Remembering Sept 11, 2001

World Trade Center.jpg

At the beginning of this day nine years ago, two massive buildings, each 1362 ft high composed of 110 stories, dominated the skyline of New York City.

The next day, however, if you were to have visited those same buildings, you would have only seen piles of rubble approx. 100 ft. tall at their highest point. Where did the remaining 1200 ft go? 

What happened to the 43,600 windows,  the 600,000 sq ft of glass, the 200,000 tons of structural steel, the 5 million sq ft of gypsum, the 6 acres of marble, or the 425,000 cubic yards of concrete?

Structural engineers now tells us that most of the building was pulverized into the massive clouds of dust that enveloped lower Manhattan. Samples of the dust revealed not only large amounts of concrete and gypsum from the drywall, but also specks of steel from the massive girders and marble from the lobby facing. In other words, the strongest structural elements in the building were ground to powder because of the force of the blast and the building’s collapse. 

By all accounts, 9-11-01 was a unique day that lead to a number of firsts. 

  • For the first time in over a decade, an American commercial jet was hijacked. Only this time it wasn’t one, but four.
  • For the first time in its history, the North Atlantic Treaty Organization invoked Article V — an attack on one is an attack on all. What is so ironic is that the United States was never meant to be the beneficiary of this article in NATO’s charter.
  • 2,997 lives were lost. To put this into perspective, when the Titanic sank, approx. 1500 passengers were lost. The sneak attack on Pearl Harbor cost the United States 2,403 lives. 
  • After the first attack there were no more commercials for the rest of the day an any of the major networks. No commercials at all. The news channels that usually fight so fiercely for exclusive video of such events now shared freely with one another.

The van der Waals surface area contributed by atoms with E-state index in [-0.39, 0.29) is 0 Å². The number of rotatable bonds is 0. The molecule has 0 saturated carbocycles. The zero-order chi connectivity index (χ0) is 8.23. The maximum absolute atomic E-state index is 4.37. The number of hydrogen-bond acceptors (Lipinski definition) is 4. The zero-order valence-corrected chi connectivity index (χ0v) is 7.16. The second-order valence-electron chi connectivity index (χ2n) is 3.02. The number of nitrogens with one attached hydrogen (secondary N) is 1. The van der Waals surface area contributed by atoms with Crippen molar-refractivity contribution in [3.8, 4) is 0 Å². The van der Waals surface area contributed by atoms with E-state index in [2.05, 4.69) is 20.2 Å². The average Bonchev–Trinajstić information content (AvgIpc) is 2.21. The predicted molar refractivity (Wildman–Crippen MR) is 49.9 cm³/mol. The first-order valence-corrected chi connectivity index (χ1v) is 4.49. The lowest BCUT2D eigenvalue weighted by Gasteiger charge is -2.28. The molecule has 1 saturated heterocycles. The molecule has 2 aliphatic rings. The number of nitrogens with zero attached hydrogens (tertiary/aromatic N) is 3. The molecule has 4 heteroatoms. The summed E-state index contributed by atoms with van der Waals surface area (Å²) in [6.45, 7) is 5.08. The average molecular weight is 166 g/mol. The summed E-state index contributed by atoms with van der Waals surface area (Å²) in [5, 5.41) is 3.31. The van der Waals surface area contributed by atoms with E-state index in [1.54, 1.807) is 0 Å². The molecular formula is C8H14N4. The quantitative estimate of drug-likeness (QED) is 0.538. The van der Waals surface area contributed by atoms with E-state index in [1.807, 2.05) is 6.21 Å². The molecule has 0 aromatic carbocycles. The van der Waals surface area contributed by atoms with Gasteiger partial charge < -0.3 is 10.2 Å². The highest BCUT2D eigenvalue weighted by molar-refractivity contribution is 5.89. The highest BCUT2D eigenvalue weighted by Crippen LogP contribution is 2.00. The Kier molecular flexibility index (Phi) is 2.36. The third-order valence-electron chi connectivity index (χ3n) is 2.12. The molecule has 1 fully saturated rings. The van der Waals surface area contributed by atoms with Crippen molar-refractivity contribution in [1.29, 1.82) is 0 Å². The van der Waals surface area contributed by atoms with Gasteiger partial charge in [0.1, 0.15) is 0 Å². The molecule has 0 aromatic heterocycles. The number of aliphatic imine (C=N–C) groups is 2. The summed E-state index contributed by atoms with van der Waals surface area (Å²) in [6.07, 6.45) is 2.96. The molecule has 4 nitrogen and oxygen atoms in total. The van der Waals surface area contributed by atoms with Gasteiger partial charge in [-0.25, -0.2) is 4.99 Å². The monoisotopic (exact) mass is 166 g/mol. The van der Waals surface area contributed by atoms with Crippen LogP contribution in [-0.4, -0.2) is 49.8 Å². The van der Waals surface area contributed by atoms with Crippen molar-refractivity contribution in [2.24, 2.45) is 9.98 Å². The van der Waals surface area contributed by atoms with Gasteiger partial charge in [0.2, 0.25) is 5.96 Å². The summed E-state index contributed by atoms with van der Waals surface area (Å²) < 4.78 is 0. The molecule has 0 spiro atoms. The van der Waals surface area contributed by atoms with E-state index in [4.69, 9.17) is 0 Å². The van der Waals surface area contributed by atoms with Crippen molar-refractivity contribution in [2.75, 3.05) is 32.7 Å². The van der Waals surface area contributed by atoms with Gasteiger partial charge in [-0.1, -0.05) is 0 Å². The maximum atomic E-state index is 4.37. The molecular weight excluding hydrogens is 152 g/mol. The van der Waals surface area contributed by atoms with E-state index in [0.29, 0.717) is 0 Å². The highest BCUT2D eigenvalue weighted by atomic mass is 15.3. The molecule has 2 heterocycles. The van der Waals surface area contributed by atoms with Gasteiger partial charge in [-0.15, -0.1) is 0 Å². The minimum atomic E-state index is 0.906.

• MTV, when it returned to it’s normal music video programming, ran special public service announcements geared toward their particular audience. They reminded their viewers that in order to give blood you had to be at least 17, weigh at least 110 lbs, and have no piercings or tattoos for the last 12 months.
  • Prior to the attacks, our military was preoccupied with questions of whether female Marine recruits would be permitted to wear lipstick with their fatigues. That question quickly vanished.

I must confess that it will be difficult for me to forget the spectacle of Palestinian youths and mothers dancing in the streets of East Jerusalem over the slaughter of Americans. Of course, the festivities weren’t confined to the West Bank. Reuters reported, “Ordinary Egyptians said Tuesday the United States deserved the wave of deadly attacks toward its cities, saying justice was being served for Washington’s ‘bias’ toward Israel and against the Arabs.”

Well, what are we to think of these things? Just like you, I have been trying to order my thoughts and think in a Godly manner concerning the events of that day and the years that have followed.. So here are a few thoughts, not in any particular order.